If someone experiences symptoms such as severe headaches or other concerning symptoms along with excessive drooling, it may indicate an urgent medical issue, and they should seek medical attention promptly for evaluation and appropriate management.

How to avoid drooling when you sleep

There are various options available to help prevent or manage drooling while sleeping, ranging from home remedies to medical interventions:

Home Remedies

  • Biting into a slice of lemon: the sour taste of lemon can stimulate saliva production and swallowing, reducing drooling.

  • Staying well hydrated: drinking water throughout the day and keeping a glass of water by the bedside can help maintain proper hydration and reduce dry mouth, which may contribute to drooling.

  • Using a humidifier: adding moisture to the air with a humidifier can help keep nasal passages lubricated and improve breathing, reducing the risk of mouth breathing and drooling.

  • Applying saline solution to the nose: saline nasal sprays or rinses can help clear nasal congestion, allowing for better airflow and reducing the likelihood of mouth breathing and drooling.

Medical Interventions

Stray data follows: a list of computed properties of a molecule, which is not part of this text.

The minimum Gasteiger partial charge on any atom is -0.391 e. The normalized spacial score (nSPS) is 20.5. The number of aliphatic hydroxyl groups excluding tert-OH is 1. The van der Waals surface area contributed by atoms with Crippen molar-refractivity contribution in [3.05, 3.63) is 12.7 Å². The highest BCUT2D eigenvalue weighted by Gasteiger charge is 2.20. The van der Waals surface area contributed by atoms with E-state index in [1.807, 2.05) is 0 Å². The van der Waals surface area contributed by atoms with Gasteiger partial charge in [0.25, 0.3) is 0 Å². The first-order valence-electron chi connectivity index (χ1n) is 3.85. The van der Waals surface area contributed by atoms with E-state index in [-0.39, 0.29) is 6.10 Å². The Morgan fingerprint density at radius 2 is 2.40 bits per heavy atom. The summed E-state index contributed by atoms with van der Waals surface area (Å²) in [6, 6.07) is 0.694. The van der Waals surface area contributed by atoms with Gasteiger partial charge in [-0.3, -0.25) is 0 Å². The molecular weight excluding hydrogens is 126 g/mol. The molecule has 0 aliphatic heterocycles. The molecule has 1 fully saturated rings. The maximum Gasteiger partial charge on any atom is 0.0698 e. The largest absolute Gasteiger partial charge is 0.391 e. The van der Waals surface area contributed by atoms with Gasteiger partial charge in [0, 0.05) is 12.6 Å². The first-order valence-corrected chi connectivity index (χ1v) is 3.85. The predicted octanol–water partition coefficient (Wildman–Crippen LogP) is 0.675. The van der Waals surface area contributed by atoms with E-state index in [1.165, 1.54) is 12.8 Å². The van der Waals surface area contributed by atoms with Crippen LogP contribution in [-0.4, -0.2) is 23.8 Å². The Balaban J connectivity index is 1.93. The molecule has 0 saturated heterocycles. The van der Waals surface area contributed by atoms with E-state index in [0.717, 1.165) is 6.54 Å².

• Jaw device: a dentist or sleep specialist may prescribe a jaw device, such as a mandibular advancement device, to help position the jaw and airway for improved breathing and reduced drooling during sleep.

  • Splint: for individuals with bruxism (teeth grinding), a splint or night guard may be recommended to protect the teeth and jaw joints and prevent excessive saliva production associated with oral irritation.

  • Botox injections: in some cases of severe drooling, particularly due to neurological conditions, Botox injections into the salivary glands may be considered to temporarily reduce saliva production.

  • Surgery: in rare and severe cases where other treatments have been ineffective, surgical procedures may be recommended to address underlying anatomical issues contributing to drooling, such as obstructive lesions or abnormalities in the oral or nasal passages.

It's important for individuals experiencing persistent or severe drooling during sleep to consult with a healthcare professional, such as a dentist, sleep specialist, or neurologist, for proper evaluation and personalized treatment recommendations based on the underlying cause and individual needs.

For more ideas on how to stop drooling, do not miss this other article.

This article is merely informative, oneHOWTO does not have the authority to prescribe any medical treatments or create a diagnosis. We invite you to visit your doctor if you have any type of condition or pain.

If you want to read similar articles to Why Do You Drool in Your Sleep?, we recommend you visit our Mental health category.

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Why Do You Drool in Your Sleep?